Once the two deputies caught up to Weber, Bergner said he allegedly "ignored the deputies' commands."
Then Bergner said, "as the suspect turned towards deputies, a deputy-involved shooting occurred" and Weber was shot. The captain estimated that the deputies fired "approximately 10" shots.
"They are saying that there was a gun that was taken by some of the people around my son," Weber's grieving father said. "Understand: There was no gun. He doesn't have a gun."
Indeed, no firearm has been recovered at the scene leading Bergner to say on Monday that a bystander in a crowd of around 30 to 40 people that formed around the two deputies and the fallen teenager after the shots were fired had taken the firearm.
"While waiting for backup and trying to control the situation, it's believed that somebody may have taken the gun that was in the possession of the juvenile at the time of the incident," Bergner said.
What's more, Bergner confirmed at the press conference that there was no body cam footage captured during the deputies’ deadly confrontation with Weber.
That was offensive to Weber's father as was the way the captain characterized his son as a "local gang member in the area.".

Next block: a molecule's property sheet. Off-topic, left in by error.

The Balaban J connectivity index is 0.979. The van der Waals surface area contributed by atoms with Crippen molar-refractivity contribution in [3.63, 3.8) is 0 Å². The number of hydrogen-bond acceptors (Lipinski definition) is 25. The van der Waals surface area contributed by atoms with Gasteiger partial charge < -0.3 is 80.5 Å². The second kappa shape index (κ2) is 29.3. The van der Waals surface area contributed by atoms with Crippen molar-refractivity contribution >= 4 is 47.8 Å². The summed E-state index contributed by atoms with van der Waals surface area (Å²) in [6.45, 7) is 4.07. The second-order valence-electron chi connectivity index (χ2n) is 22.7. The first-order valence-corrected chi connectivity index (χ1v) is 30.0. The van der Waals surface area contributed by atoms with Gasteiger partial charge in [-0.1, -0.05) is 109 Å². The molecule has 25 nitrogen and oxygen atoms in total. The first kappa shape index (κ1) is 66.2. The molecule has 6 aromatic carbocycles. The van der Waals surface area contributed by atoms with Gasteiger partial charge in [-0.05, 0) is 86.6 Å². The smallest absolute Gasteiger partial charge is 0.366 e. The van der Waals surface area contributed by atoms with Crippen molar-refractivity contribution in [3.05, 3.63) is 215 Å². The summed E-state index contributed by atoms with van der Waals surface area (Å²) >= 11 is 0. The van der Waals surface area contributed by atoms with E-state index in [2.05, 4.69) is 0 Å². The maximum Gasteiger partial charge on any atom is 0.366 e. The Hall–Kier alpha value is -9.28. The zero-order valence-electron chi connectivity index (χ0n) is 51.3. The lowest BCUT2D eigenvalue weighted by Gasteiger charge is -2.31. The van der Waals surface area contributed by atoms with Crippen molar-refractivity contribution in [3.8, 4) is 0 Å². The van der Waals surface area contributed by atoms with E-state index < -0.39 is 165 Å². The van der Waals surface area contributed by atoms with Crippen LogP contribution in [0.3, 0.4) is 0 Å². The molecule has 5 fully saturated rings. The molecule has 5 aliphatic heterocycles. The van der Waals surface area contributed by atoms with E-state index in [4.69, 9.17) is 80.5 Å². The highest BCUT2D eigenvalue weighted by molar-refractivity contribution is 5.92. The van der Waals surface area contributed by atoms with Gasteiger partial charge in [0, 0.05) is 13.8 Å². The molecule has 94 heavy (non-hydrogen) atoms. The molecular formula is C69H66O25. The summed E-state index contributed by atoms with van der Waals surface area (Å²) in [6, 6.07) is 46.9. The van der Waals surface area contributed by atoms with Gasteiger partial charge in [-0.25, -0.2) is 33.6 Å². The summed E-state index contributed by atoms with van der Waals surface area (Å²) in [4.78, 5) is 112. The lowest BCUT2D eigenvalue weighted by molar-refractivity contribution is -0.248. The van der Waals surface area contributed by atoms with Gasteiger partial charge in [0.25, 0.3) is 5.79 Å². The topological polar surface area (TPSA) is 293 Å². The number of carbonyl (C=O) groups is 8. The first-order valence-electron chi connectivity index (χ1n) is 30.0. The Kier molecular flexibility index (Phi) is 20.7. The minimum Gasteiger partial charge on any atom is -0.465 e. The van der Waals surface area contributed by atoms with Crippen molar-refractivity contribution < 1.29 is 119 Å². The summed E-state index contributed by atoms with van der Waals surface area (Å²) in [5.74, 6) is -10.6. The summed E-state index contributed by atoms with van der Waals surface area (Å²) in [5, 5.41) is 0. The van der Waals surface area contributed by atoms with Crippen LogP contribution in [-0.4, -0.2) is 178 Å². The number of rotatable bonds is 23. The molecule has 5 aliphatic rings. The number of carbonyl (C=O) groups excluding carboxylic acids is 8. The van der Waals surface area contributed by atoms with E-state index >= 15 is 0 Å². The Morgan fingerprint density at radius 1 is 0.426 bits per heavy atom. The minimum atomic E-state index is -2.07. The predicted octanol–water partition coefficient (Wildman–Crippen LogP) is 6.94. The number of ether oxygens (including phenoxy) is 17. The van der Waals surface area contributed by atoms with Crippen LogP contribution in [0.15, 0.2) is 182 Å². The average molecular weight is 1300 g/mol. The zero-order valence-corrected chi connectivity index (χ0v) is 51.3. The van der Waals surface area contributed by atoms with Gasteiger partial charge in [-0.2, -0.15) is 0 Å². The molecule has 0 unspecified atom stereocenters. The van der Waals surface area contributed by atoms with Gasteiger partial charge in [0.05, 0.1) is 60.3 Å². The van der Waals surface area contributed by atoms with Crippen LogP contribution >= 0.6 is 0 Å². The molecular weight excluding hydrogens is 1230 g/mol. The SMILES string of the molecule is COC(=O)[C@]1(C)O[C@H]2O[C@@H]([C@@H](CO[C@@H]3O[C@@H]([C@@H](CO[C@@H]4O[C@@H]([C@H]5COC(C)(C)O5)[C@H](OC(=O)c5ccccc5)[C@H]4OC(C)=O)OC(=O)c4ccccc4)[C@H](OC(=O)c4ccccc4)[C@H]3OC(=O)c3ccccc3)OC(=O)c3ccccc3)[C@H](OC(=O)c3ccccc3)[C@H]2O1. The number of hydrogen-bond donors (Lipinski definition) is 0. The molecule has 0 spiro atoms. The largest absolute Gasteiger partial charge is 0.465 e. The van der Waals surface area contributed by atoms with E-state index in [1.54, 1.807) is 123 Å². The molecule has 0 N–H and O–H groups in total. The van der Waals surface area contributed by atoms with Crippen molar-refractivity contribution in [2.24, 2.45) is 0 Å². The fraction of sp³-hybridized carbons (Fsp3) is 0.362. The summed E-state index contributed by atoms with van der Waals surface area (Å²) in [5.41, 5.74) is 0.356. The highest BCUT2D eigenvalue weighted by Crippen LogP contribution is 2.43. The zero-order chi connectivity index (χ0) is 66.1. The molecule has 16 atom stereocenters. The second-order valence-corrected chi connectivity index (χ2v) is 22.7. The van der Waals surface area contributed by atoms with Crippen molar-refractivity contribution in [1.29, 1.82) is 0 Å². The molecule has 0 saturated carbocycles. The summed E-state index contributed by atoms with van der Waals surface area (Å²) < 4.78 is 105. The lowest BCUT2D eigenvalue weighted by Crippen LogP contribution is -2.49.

"He was a good kid," Weber said of his late son after he returned from visiting a cemetery to purchase a plot. "They're trying to make it seem like because he hung around some gang members that he must be in a gang. But he wasn't going out gangbanging and selling drugs, you know?"
Rather, his son, Weber said, "had a good heart" and wouldn't be the kind of menace that the authorities are saying tried to accost the driver who made the 911 call.
"There's a lot of people over there that would do something like that--but my son wouldn't get in the middle of the street with a gun and point it at people," he said.
The father admitted that his son's life was hitting hard times, even after welcoming the birth of his daughter last year.
The talented basketball and football player was disciplined in school and Weber said: "He wasn't really going to school."
"To put it point blank, he was bumming around and smoking every day," his father said bluntly. "I won't dress it up and lie to you."
But he says the youth didn't seek out the thug life, either.
In fact, he says his son was the loyal hand who helped Weber build his childhood home with seven bedrooms and a two-car garage.
"AJ helped me build that house every single day," he said. "That's the kind of kid he was. Then I see my 16-year-old son, lying on the ground all shot up."
On Monday, the father said he sought out answers as to why his son was shot and asked about the status of the deputies who pulled the trigger.
"It don't make no sense," he lamented and demanded to get a better understanding as to what was being done internally at the Los Angeles County Sheriff's Department. "Why aren't they pressing charges against these officers?"
Answers are hard to come by for Weber, who admitted he's stuck staring at his last communication with his son before his demise.
It was a text message he sent on 6:40 p.m. on Sunday that reads: "Good night aj."
Its meaning may have been routine, only now, two days later, that goodnight became goodbye forever.